Then choose your file source, which will most likely be General->File System. This will then give you this:

Choosing your image

I have already filled this in. I have taken my pictures from the Sample Pictures folder, which I got when I clicked the Browse button (bordered in black) and followed the path Libraries->Pictures->Public Pictures->Sample Pictures. However you could store your images anywhere and find them. I then chose the folder to import them to using the Browse button (bordered in blue) and chose the folder JavaKS4, which is simply one of my folders.

That will import your images and make them easy to access. Now, back to the point. To create an image you will need to import javax.swing.ImageIcon and use code similar to this:

1public class ImagesExample extends JFrame {
2    ImageIcon image;
3    JLabel label;
4    //declares an ImageIcon(which the image is defined as) and a JLabel.
5
6    public imagesExample() {
7        image = new ImageIcon("Tulips.jpg"); // sets the ImageIcon to be Tulips.jpg
8        label = new JLabel(image); // set the JLabel to be the image.
9
10        add(label);
11
12        setSize(1024, 800);
13        setVisible(true);
14        setDefaultCloseOperation(EXIT_ON_CLOSE);
15        setTitle("An Image");
16    }
17
18    public static void main(String[] args) {
19        new ImagesExample();
20    }
21}

This should output the following, only it would be the size of the screen:

Tulips image

Ex 2

Try it yourself. Also research the getIconWidth() and getIconHeight() of ImageIcon and try them out too.

Scrollable Images

I just mentioned that the image will be the size of the screen, but what if the image is larger? In that case you would lose some of the image. For this reason it would be useful to have scroll bars so you could see all of the image. To do this you need to import javax.swing.JScrollPane. These scroll panes are very useful, as now your images can be infinite in size. To use these you will have to declare a new scroll pane first:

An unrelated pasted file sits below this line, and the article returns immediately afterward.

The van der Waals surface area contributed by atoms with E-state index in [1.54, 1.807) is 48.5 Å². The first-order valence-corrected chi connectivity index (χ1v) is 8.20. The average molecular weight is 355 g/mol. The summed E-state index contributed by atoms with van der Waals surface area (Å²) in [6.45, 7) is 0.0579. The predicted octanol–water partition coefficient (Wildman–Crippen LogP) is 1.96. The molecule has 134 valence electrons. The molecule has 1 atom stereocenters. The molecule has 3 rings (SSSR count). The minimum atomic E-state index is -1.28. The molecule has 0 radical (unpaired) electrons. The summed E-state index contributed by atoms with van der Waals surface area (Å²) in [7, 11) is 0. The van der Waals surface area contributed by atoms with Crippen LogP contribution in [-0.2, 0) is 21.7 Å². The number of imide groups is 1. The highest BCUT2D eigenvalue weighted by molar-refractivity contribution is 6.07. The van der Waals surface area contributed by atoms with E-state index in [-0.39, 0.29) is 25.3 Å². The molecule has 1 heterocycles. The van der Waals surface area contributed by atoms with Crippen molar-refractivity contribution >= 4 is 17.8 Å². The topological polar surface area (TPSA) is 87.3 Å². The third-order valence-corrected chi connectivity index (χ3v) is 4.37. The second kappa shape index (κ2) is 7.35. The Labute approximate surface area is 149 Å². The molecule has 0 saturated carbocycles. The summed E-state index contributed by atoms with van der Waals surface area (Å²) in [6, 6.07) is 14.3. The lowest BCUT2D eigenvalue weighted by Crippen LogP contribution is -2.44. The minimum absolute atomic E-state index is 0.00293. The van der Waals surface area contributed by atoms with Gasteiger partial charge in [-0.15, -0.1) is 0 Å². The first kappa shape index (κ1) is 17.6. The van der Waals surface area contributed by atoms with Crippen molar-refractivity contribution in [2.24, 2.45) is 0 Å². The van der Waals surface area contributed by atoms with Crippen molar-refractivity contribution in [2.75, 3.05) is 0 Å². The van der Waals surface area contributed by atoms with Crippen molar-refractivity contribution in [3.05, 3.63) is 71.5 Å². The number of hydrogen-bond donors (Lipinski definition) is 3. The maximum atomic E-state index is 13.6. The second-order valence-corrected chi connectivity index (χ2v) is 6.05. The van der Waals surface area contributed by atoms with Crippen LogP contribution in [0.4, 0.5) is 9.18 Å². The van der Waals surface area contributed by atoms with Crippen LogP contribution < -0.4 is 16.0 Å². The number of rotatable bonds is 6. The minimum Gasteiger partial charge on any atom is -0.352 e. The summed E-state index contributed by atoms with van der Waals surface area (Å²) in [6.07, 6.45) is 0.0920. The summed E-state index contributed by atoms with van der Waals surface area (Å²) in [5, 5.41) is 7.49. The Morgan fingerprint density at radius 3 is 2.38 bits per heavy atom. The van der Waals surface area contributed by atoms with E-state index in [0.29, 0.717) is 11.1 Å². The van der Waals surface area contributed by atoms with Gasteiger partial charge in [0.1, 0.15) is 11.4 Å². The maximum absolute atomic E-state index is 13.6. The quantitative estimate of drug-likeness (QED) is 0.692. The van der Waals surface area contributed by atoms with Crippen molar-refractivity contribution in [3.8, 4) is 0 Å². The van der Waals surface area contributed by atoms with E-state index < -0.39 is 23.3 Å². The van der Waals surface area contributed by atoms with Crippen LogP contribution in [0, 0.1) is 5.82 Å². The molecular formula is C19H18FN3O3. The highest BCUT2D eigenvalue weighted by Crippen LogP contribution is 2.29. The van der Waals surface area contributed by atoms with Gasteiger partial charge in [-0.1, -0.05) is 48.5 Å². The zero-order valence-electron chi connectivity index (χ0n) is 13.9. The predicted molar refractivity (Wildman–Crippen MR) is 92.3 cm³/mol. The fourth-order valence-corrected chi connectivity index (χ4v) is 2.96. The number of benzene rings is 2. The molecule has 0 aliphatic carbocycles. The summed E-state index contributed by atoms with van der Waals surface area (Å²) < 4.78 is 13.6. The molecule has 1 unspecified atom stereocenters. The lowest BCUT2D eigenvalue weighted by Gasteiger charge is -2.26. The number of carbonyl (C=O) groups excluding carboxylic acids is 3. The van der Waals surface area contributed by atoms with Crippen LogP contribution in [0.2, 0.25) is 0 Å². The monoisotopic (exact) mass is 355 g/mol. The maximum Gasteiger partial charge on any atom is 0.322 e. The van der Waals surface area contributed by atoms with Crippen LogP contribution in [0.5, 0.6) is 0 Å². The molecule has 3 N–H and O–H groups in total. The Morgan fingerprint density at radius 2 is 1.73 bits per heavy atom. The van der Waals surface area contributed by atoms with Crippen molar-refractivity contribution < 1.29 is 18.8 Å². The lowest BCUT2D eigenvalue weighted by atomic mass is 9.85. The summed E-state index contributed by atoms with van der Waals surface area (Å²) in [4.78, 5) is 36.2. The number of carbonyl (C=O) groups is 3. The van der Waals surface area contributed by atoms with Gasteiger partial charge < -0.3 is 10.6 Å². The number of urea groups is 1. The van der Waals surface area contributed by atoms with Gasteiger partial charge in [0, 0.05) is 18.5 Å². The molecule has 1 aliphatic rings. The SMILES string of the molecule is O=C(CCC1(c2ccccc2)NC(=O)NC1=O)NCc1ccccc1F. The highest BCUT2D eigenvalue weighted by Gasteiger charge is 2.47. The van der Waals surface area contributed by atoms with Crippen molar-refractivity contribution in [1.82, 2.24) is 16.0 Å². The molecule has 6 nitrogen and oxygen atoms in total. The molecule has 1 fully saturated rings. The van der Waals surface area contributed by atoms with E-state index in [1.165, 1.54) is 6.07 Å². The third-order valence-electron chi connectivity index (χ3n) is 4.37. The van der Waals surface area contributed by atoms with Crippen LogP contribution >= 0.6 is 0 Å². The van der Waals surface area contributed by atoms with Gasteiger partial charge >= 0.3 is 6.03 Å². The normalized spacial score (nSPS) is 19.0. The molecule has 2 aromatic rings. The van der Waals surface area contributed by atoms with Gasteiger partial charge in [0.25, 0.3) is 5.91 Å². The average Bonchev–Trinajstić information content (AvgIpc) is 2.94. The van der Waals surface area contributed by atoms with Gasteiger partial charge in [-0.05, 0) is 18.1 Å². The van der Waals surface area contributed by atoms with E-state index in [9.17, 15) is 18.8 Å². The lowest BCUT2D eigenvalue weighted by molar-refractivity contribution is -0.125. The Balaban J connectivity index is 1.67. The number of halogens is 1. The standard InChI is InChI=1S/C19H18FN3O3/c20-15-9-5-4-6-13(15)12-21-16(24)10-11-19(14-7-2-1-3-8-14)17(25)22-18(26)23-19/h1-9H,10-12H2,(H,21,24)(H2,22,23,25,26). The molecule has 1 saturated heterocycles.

1JScrollPane scroller = new JScrollPane();

Then adding this to the constructor:

1scroller = new JScrollPane(label);
2//where 'scroller' is the name of the JScrollPane and 'label' is the name of the JLabel with an image on it
3
4scroller.setVerticalScrollBarPolicy(JScrollPane.VERTICAL_SCROLLBAR_ALWAYS);
5//sets the vertical scroll bar to always be showing, regardless whether or not it is in use
6
7scroller.setHorizontalScrollBarPolicy(JScrollPane.HORIZONTAL_SCROLLBAR_ALWAYS);
8//sets the horizontal bar in the same way as the vertical bar 
9
10add(scroller);
11//adds the scroller and therefore the image too

You have just added the image to the scroll pane and added the scroll pane to the JFrame. This means that now, however big the image is, you can see it. You can also, if you so wish, shorten the first three lines to:

1scroller.setViewportView(image);

However this gives a lot less control over the scroll bars, for example without it you can set the bars to be on the image as needed, all the time or not at all. You can therefore create an image like this:

A scrollable image

Ex 3

Import more images and put the on JLabels. If the image is very big, add scroll bars to it. Also, explore the different scroll bar policies i.e. VERTICAL_SCROLLBAR_ALWAYS, VERTICAL_SCROLLBAR_AS_NEEDED and VERTICAL_SCROLLBAR_NEVER.

I think we need some buttons →